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Levi, Phineas (1858–1942)

The death of Mr. Phineas Levi occurred today in a private hospital at Napier after a long illness.

Mr. Levi has the distinction of being probably the oldest practising barrister in New Zealand and the number of his friends both in the legal profession and in wider spheres was legion. He had a great knowledge of the law and, as one of his eminent colleagues remarked on the occasion of his eightieth birthday, by his scrupulous regard for the rules of fair play he had won the respect and admiration of all who knew him.

For over 60 years Mr. Levi had been a member of the legal profession in New Zealand, and he had been in practice in Wellington for about 53 years. He was born in Sydney on November 18, 1858, and came to New Zealand when he was eleven years of age. He received his education in Dunedin, and for nearly ten years was in the late Sir Robert Stout's office in that city. He was in practice for two years in the South Island, and after a year in practice in Palmerston North, came to Wellington. At one time he was in partnership with the late Mr F. G. Bolton, and for upwards of 25 years he was a partner of the late Sir Thomas Wilford, the partnership being dissolved on the latter's appointment as High Commissioner for New Zealand in London. Other partners in subsequent years were Mr. P. W. Jackson, Mr. M. G. Neal, and Mr. J. B. Yaldwyn, with whom Mr. Levi was still associated at the time of his death. He was in actual legal practice for 58 years.

In his earlier years at the Bar Mr. Levi appeared in a number of election petitions, which were much more frequent than they are nowadays. In these he appeared with some of the leading members of the Bar, including the late Sir Charles Skerrett, the late Sir John Findlay, and the present Chief Justice, the Rt. Hon. Sir Michael Myers. Long before Mr. Levi joined Sir Thomas Wilford he appeared in a petition which resulted in Sir Thomas being unseated as member for Hutt.

Many men who have made their mark in the legal profession were at one time or another in Mr. Levi's office. A notable example is that of Mr. H. F. O'Leary, K.C., the present president of the New Zealand Law Society, who was once office boy to Mr. Levi.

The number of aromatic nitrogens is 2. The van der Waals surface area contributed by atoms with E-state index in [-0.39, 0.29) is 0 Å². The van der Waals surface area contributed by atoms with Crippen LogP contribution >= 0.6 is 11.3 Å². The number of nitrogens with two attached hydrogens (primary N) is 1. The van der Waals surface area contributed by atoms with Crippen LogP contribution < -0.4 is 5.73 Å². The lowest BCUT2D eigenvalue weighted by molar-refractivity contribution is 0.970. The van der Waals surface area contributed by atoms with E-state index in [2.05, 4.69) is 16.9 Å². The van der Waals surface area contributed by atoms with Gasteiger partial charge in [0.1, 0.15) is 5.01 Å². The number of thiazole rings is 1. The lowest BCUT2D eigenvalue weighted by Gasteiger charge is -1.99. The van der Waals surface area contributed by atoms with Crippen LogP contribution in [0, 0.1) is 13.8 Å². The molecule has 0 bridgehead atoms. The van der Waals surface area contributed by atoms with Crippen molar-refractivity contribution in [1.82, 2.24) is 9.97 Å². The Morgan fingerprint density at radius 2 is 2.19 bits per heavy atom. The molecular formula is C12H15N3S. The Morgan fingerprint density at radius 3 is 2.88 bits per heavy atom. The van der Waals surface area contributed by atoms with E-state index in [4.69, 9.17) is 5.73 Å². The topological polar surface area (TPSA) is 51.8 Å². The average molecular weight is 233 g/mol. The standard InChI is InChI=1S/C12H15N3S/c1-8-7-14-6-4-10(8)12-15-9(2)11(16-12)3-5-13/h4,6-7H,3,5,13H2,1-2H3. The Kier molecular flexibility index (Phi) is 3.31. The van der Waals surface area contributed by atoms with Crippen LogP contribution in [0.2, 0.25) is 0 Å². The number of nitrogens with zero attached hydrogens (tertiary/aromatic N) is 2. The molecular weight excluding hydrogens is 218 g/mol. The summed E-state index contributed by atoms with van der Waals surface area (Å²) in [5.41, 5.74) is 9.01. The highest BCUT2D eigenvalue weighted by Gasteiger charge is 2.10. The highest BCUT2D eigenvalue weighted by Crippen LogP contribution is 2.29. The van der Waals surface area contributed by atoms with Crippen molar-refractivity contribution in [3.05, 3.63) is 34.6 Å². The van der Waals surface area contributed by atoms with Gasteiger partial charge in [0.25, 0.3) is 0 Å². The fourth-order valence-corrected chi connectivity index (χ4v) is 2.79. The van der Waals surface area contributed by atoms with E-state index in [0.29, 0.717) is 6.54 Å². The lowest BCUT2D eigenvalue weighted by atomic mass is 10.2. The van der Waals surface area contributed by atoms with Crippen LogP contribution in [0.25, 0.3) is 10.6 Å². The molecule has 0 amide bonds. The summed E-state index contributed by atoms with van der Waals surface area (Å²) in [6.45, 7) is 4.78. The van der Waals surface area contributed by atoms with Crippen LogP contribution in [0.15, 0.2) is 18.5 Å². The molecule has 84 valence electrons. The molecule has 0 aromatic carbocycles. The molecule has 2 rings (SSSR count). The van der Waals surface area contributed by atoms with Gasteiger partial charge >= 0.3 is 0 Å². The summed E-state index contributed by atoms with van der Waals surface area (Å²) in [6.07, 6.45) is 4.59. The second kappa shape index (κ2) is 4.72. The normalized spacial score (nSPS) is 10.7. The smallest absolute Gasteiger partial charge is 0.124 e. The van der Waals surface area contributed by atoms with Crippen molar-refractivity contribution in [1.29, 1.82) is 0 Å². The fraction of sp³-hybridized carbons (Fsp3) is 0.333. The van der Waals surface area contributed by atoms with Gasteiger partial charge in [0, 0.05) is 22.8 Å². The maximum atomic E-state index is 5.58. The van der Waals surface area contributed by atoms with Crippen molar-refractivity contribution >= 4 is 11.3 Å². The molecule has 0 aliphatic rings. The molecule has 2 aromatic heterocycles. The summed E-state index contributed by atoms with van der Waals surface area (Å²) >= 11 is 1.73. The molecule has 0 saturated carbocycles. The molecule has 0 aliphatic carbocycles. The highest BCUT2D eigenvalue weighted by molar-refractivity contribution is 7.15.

Mr. Levi was a prominent Freemason, his highest office being.Past Grand Registrar of the Grand Lodge o£ New. Zealand, conferred, in 1,934. He was a Royal Arch Mason, and was one of the earliest Past Masters of Wellington Lodge No. 1521 E.C. Other offices he held were Past Grand Warden of the District Grand Lodge of Wellington and foundation member and also Master of Research Lodge, Wellington, No. 194. He was one of the most prolific writers on Masonic matters. He was a foundation member of Lodge Eastbourne, No. 217, and P.Z. of Royal Arch Chapter No. 25, in which he took a great interest. He was Director of Ceremonies in Research Lodge, Wellington, for many years.

Mr. Levi was a member of the Victoria College Council from 1917 to 1939, and its chairman for a long period.

Keenly interested in bowling, he was a member of the Eastbourne Bowling Club, and for many years used to attend the championships at Rotorua. He was a keen member of the Repertory Society, always fond of music, and himself no mean pianist.

He was a member of the Massey College Board of Governors, and of the New Zealand University Senate. Failing health took him to Napier, where he had been in a private hospital for nearly three years. He leaves two daughters, Mrs. L. Stephenson, of Napier, and Mrs. Waring, of Sydney. There are several grandchildren.

The funeral will take place in Wellington shortly.

Original publication

  • Evening Post (Wellington, New Zealand), 11 June 1942, p 7

Citation details

'Levi, Phineas (1858–1942)', Obituaries Australia, National Centre of Biography, Australian National University, http://oa.anu.edu.au/obituary/levi-phineas-20122/text31216, accessed 22 July 2018.

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